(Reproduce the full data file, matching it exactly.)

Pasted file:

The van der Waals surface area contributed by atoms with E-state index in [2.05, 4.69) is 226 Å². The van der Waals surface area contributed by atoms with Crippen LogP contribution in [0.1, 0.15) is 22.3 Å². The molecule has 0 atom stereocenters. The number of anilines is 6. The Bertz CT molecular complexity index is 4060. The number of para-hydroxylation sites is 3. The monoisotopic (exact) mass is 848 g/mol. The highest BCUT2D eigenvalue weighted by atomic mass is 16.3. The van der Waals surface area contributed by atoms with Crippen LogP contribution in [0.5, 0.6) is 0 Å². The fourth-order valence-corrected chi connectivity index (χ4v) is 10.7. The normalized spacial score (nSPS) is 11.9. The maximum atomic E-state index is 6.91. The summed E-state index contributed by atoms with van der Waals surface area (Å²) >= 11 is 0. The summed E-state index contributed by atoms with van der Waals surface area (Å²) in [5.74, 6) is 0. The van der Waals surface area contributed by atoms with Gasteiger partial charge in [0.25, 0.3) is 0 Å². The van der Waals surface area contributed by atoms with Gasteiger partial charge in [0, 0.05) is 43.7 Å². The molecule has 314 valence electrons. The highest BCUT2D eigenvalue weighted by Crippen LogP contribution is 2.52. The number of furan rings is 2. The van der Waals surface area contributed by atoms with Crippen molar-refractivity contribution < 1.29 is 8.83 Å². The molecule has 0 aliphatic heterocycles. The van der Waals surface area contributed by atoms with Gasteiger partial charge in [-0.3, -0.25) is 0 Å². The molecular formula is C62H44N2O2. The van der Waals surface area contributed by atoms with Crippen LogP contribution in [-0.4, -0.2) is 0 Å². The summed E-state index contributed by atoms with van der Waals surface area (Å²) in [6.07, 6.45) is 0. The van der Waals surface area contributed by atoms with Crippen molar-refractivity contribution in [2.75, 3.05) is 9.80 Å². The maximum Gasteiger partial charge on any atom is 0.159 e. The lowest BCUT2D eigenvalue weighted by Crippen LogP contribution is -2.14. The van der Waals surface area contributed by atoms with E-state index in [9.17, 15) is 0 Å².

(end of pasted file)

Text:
The van der Waals surface area contributed by atoms with E-state index in [2.05, 4.69) is 226 Å². The van der Waals surface area contributed by atoms with Crippen LogP contribution in [0.1, 0.15) is 22.3 Å². The molecule has 0 atom stereocenters. The number of anilines is 6. The Bertz CT molecular complexity index is 4060. The number of para-hydroxylation sites is 3. The monoisotopic (exact) mass is 848 g/mol. The highest BCUT2D eigenvalue weighted by atomic mass is 16.3. The van der Waals surface area contributed by atoms with Crippen LogP contribution in [0.5, 0.6) is 0 Å². The fourth-order valence-corrected chi connectivity index (χ4v) is 10.7. The normalized spacial score (nSPS) is 11.9. The maximum atomic E-state index is 6.91. The summed E-state index contributed by atoms with van der Waals surface area (Å²) >= 11 is 0. The summed E-state index contributed by atoms with van der Waals surface area (Å²) in [5.74, 6) is 0. The van der Waals surface area contributed by atoms with Gasteiger partial charge in [0.25, 0.3) is 0 Å². The van der Waals surface area contributed by atoms with Gasteiger partial charge in [0, 0.05) is 43.7 Å². The molecule has 314 valence electrons. The highest BCUT2D eigenvalue weighted by Crippen LogP contribution is 2.52. The number of furan rings is 2. The van der Waals surface area contributed by atoms with Crippen molar-refractivity contribution < 1.29 is 8.83 Å². The molecule has 0 aliphatic heterocycles. The van der Waals surface area contributed by atoms with Gasteiger partial charge in [-0.3, -0.25) is 0 Å². The molecular formula is C62H44N2O2. The van der Waals surface area contributed by atoms with Crippen LogP contribution in [-0.4, -0.2) is 0 Å². The summed E-state index contributed by atoms with van der Waals surface area (Å²) in [6.07, 6.45) is 0. The van der Waals surface area contributed by atoms with Crippen molar-refractivity contribution in [2.75, 3.05) is 9.80 Å². The maximum Gasteiger partial charge on any atom is 0.159 e. The lowest BCUT2D eigenvalue weighted by Crippen LogP contribution is -2.14. The van der Waals surface area contributed by atoms with E-state index in [9.17, 15) is 0 Å².